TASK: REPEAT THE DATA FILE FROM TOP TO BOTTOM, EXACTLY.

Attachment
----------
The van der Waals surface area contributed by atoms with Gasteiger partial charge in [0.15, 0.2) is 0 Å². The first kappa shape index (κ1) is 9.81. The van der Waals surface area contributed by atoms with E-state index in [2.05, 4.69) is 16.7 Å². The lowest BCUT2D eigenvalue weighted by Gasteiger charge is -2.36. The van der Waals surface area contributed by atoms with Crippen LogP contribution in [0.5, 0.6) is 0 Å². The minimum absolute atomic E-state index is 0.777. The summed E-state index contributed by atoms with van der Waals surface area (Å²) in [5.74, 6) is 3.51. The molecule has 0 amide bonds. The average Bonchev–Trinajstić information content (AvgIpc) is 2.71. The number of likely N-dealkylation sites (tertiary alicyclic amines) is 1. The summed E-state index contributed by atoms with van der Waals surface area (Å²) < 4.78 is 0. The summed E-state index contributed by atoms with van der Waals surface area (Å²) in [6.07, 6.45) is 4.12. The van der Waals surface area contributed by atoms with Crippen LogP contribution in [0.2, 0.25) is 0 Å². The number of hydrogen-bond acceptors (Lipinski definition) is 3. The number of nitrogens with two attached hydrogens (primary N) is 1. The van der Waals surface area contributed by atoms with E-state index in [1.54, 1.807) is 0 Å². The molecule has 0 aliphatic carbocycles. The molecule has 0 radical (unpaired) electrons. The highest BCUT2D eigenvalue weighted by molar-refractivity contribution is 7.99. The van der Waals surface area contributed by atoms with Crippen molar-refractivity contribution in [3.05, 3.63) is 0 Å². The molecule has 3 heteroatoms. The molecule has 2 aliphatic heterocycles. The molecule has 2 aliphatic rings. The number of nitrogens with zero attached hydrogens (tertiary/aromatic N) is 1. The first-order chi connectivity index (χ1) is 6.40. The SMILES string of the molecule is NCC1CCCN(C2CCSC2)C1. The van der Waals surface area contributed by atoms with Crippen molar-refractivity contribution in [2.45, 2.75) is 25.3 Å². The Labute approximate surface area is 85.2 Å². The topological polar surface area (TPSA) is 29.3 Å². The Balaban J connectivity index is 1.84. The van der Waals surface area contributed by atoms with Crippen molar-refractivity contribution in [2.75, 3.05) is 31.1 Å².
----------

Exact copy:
The van der Waals surface area contributed by atoms with Gasteiger partial charge in [0.15, 0.2) is 0 Å². The first kappa shape index (κ1) is 9.81. The van der Waals surface area contributed by atoms with E-state index in [2.05, 4.69) is 16.7 Å². The lowest BCUT2D eigenvalue weighted by Gasteiger charge is -2.36. The van der Waals surface area contributed by atoms with Crippen LogP contribution in [0.5, 0.6) is 0 Å². The minimum absolute atomic E-state index is 0.777. The summed E-state index contributed by atoms with van der Waals surface area (Å²) in [5.74, 6) is 3.51. The molecule has 0 amide bonds. The average Bonchev–Trinajstić information content (AvgIpc) is 2.71. The number of likely N-dealkylation sites (tertiary alicyclic amines) is 1. The summed E-state index contributed by atoms with van der Waals surface area (Å²) < 4.78 is 0. The summed E-state index contributed by atoms with van der Waals surface area (Å²) in [6.07, 6.45) is 4.12. The van der Waals surface area contributed by atoms with Crippen LogP contribution in [0.2, 0.25) is 0 Å². The number of hydrogen-bond acceptors (Lipinski definition) is 3. The number of nitrogens with two attached hydrogens (primary N) is 1. The van der Waals surface area contributed by atoms with E-state index in [1.54, 1.807) is 0 Å². The molecule has 0 aliphatic carbocycles. The molecule has 0 radical (unpaired) electrons. The highest BCUT2D eigenvalue weighted by molar-refractivity contribution is 7.99. The van der Waals surface area contributed by atoms with Crippen molar-refractivity contribution in [3.05, 3.63) is 0 Å². The molecule has 3 heteroatoms. The molecule has 2 aliphatic heterocycles. The molecule has 2 aliphatic rings. The number of nitrogens with zero attached hydrogens (tertiary/aromatic N) is 1. The first-order chi connectivity index (χ1) is 6.40. The SMILES string of the molecule is NCC1CCCN(C2CCSC2)C1. The van der Waals surface area contributed by atoms with Crippen molar-refractivity contribution in [2.45, 2.75) is 25.3 Å². The Labute approximate surface area is 85.2 Å². The topological polar surface area (TPSA) is 29.3 Å². The Balaban J connectivity index is 1.84. The van der Waals surface area contributed by atoms with Crippen molar-refractivity contribution in [2.75, 3.05) is 31.1 Å².